BRADENTON, Fla. - An analyst yesterday recommended that investors "be highly cautious in purchasing any bonds" issued by Alabama or its localities as two Jefferson County commissioners pushed once again to file what would be the largest municipal bankruptcy ever in the U.S.
Those latest developments came as Gov. Bob Riley continued to negotiate with the county's creditors over restructuring $3.2 billion of troubled sewer debt, most of which is in auction- and variable-rate mode.
The situation Jefferson County faces with its sewer system is a "cash flow and credit crisis enabled by excessive leverage, aggressive cost overruns, and non-economic sewer rates," Matt Fabian, managing director of Municipal Market Advisors, wrote in his Weekly Outlook column yesterday.
"However, the political intransigence against [Wall Street] creditors being developed and hardened by both county leaders and the governor ... himself is deeply disconcerting and more reminiscent of the state's anti-carpetbagger debt repudiations of 1876 than 2008," Fabian said. "Investors should be highly cautious in purchasing any bonds issued by the state or its localities."
Fabian is "simply wrong," Riley press secretary Tara Hutchison said in an e-mail. "A majority of the commissioners and the governor have worked for months to achieve a resolution."
Since negotiations started in mid-February, most county commissioners have blamed Wall Street for some or all of the financial crisis. Riley has reiterated that creditors must "share the pain" and less than two weeks ago he said Wall Street wasn't making needed concessions.
Creditors have not spoken publicly about negotiations, but they reportedly have agreed to give as much as $1 billion in concessions.
"Listening to what politicians say around here and blaming it squarely on Wall Street and the bond insurers, I'm not surprised that people are warning people not to invest in Alabama securities," said Andreas Rauterkus, a finance professor at the University of Alabama.
Meanwhile, county commissioners Jim Carns and Bobby Humphreys, both Republicans, yesterday approved a resolution as members of the county's Environmental Services Committee authorizing attorneys to file for bankruptcy. The resolution is expected to be voted on by the full commission on Oct. 14.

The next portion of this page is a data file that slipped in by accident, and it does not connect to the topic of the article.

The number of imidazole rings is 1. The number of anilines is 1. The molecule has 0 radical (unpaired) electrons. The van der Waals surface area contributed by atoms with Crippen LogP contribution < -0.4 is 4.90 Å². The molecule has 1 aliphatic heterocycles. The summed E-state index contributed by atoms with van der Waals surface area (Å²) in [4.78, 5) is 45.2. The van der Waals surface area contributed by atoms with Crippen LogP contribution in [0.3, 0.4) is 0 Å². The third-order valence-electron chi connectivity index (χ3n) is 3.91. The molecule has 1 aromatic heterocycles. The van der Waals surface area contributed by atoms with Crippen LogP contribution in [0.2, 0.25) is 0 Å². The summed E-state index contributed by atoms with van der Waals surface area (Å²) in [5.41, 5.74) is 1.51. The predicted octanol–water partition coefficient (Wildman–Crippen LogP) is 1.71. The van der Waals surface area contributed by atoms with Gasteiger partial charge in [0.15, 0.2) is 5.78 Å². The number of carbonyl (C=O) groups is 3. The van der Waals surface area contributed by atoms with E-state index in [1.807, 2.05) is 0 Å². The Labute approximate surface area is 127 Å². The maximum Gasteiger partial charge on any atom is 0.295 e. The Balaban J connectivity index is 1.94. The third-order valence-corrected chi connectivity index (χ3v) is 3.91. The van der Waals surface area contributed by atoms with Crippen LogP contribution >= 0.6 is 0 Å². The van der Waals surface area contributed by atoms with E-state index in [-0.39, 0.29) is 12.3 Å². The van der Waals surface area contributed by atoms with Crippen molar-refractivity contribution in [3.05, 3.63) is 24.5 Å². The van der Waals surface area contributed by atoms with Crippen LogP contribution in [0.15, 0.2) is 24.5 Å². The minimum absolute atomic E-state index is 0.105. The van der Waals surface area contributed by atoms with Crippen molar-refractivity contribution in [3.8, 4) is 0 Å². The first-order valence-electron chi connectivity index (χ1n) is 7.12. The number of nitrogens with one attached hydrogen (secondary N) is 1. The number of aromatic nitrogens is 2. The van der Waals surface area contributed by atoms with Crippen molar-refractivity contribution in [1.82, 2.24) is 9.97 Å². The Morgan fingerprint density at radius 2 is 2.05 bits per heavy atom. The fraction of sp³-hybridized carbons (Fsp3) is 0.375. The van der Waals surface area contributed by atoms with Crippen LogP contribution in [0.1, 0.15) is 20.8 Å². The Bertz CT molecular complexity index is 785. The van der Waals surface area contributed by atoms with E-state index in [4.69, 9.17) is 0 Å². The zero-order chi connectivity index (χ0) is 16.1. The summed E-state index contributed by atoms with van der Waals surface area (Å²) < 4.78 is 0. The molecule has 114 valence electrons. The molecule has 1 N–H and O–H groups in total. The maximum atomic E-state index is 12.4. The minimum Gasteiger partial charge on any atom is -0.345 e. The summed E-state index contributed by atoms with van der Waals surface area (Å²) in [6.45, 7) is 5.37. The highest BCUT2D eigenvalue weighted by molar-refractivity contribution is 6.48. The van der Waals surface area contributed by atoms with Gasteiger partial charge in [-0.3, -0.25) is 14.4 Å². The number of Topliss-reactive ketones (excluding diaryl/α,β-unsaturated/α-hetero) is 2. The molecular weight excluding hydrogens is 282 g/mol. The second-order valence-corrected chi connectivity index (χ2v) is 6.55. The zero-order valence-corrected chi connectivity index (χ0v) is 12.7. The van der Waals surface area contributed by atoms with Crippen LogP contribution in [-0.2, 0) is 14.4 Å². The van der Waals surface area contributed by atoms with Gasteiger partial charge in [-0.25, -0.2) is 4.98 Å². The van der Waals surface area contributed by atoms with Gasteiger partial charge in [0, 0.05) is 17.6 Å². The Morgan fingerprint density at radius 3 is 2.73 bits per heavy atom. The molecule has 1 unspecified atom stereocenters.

"Naysayers predict bad things for the county if it enters bankruptcy," Carns said in a statement, while admitting the bankruptcy is a step is "fraught with risk and uncertainly" and that Jefferson County likely would not sell bonds any time soon.
"On the other hand, I find it difficult to conceive how the county can hurt its reputation any more than it already has," Carns said. "And if bankruptcy works as intended, Jefferson County citizens should get answers to the question of who did what to whom, and these answers may come considerably faster than they are coming from the [Securities and Exchange Commission] and the Justice Department."
The SEC is pursuing a pay-to-play scheme in a lawsuit against former county commissioner Larry Langford, who is now mayor of Birmingham, as well as Montgomery bond dealer William Blount and his firm Blount Parrish & Co., and Albert LaPierre, a lobbyist and friend of Blount and Langford. The Justice Department recently announced that former county commissioner Mary Buckelew agreed to plead guilty to lying to the grand jury about gifts she received from an investment banker involved in the county's bond transactions.
Carns opposes current suggestions that the county supplement sewer system revenues with other funds to pay off the debt and said he hoped that a bankruptcy plan would "be fairer to all creditors and to the county than the likely result of the current negotiations."